This blog isn’t about Patrick Bamford…

I was walking past Paragon station one day around 2010 or it could have been 2011. Just ambling around doing some shopping. As I headed into St Stephens, Jimmy Bullard and what was presumably his agent emerged from the train station and headed towards a taxi. Now, at the time he was in the midst of a dispute with the club who I believe were trying to cancel his contract because of his conduct on the previous pre-season tour.

We were not in a great place financially but presumably Jimmy wasn’t overly concerned about that… and much of the problem was on the club to be fair. They gave out the silly contract, they hadn’t done their homework about him and they also knew about the lack of insurance. However, that said, young Mr Bullard had not exactly conducted himself like a professional footballer, whether that’s in regards to his rehab or his likening for a “night out” which is in this case a very mild euphemism of what he got up to.

Either way, past me Jimmy swept in a cloud of expensive after shave and badly fitting designer clothing, and that was that. I probably messaged my cousin “Tigerbread” and my Dad with the information and may have even done a small tut.

What’s my point you may ask dear reader? Well my point is this… I don’t know the man, I never did and I never will. I’ve heard like lots of you about his pretty abysmal conduct, but none of that is fact, and even if it was, he’s a person who is going through a process to decipher whether he was off to Ipswich with two buckets of cash or one. Put frankly, it’s none of my business to an extent.

Which brings us back to modern day and article I read today about the regular tormentor of our club Mr P Bamford. In the BBC article here… he describes his family being threatened, people waiting for him outside his house and having to delete social media after he missed a penalty.

It seems the modern world is full of such tales, often on social media but in this case actually bringing intimidation to a family home. I’d like to say I’m surprised but I’m not.

But this isn’t exclusive to Leeds United fans, nor is it an opportunity to write about a club that isn’t exactly loved by a sizeable portion of the City fanbase. (for reasons I’m not going to explore today). Look all about in the UK and beyond and lines seem to have blurred about the notion of players and sport and even wider than that into the realm of generally famous people. Maybe because social media makes them seem more accessible, maybe because the invasive nature of which warps the general public’s view, but either way it’s not for the better.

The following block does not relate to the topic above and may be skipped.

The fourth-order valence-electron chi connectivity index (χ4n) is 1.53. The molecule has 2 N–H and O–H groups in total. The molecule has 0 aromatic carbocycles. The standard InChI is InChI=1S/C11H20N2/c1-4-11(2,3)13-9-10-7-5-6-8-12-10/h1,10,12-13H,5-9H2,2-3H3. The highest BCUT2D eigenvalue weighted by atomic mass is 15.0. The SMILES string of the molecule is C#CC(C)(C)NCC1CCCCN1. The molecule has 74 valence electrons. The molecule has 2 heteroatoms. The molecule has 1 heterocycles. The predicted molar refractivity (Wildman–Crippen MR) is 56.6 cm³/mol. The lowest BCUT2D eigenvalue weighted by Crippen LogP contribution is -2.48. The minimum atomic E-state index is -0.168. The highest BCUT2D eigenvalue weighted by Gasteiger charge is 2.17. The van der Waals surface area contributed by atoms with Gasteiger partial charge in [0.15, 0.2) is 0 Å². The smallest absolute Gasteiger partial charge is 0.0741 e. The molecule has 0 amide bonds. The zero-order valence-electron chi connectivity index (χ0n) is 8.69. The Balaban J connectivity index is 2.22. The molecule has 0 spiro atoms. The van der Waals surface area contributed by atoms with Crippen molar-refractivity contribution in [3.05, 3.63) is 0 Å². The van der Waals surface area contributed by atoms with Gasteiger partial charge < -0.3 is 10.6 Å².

Patrick Bamford just like any other pro is doing a job. It’s what he’s good at. Just like we all do. I’m sure he likes playing and to some extent at the elite level it’s quite a privileged existence. However, it also comes with a ton on top, whether that’s training every Christmas day, spending infinite time away from your family, a short shelf life, strict diets or incredible personal pressure, I’m sure we can all agree that it’s not all sunshine and lollipops. I always think it’s an incredibly lazy summary when your classic Talksport caller says “Jonny Foreigner gets ___ grand a week, I’d do it for free…” etc etc. If 30,000 people turned up and starting questioning any our parentage at work, I can’t imagine it would be easy to crack on with your normal job.

Essentially they are doing what they are doing because of year and years of incredible commitment and discipline (ok not so much Jimmy….but you get my point) it’s not luck and it’s not for long.

When I think back to the horrendous end of the 2019-20 season I always think of Keane Lewis Potter sat on the pitch at Cardiff in tears, the season was catastrophic and we’d finished with the indignity of being bottom. The sky had fell in. This young man through no fault of his own was in the midst of this disaster and his hometown club had returned to the third level for the first time in 15 years. It hurt him like it hurt us. Nobody wants to fail, nobody takes the pitch to do that, but it certainly does happen.

City fans have at times pushed those personal boundaries too. We’ve had to endure some absolutely brain-dead leadership but no matter how bad ownership or management has been, it’s not ok to go to people’s houses or workplaces, it’s not ok to threaten people or their family and friends and it’s certainly not ok to skulk into online spaces and do the same.

We are, as I often remark in the blog, just fans, not super fans or better than each other. These players are somebodies’ sons and fathers to children of their own in many cases. They’re not our mates (unless they genuinely are) and we don’t really know them as people, even thought we may think we do. Go and watch them, cheer them, boo them and go through all the emotions with them, but at the end of that game, go home, have a beer, chat to your football mates and family and leave them to get on with their lives. Just as you’d expect in your jobs and your professions.

I might even clap Patrick Bamford next time I watch him play. Ok, I lied in that bit, but you get my point. There’s something bigger than football here. Treat people with some dignity, you might not like the shirt they wear, or love the shirt they wear and you don’t rate them, but really that’s all just confetti…. it’s not life and death even though it means a great deal… the players are a human being under that shirt, treat them as such….

Thanks for reading. UTT.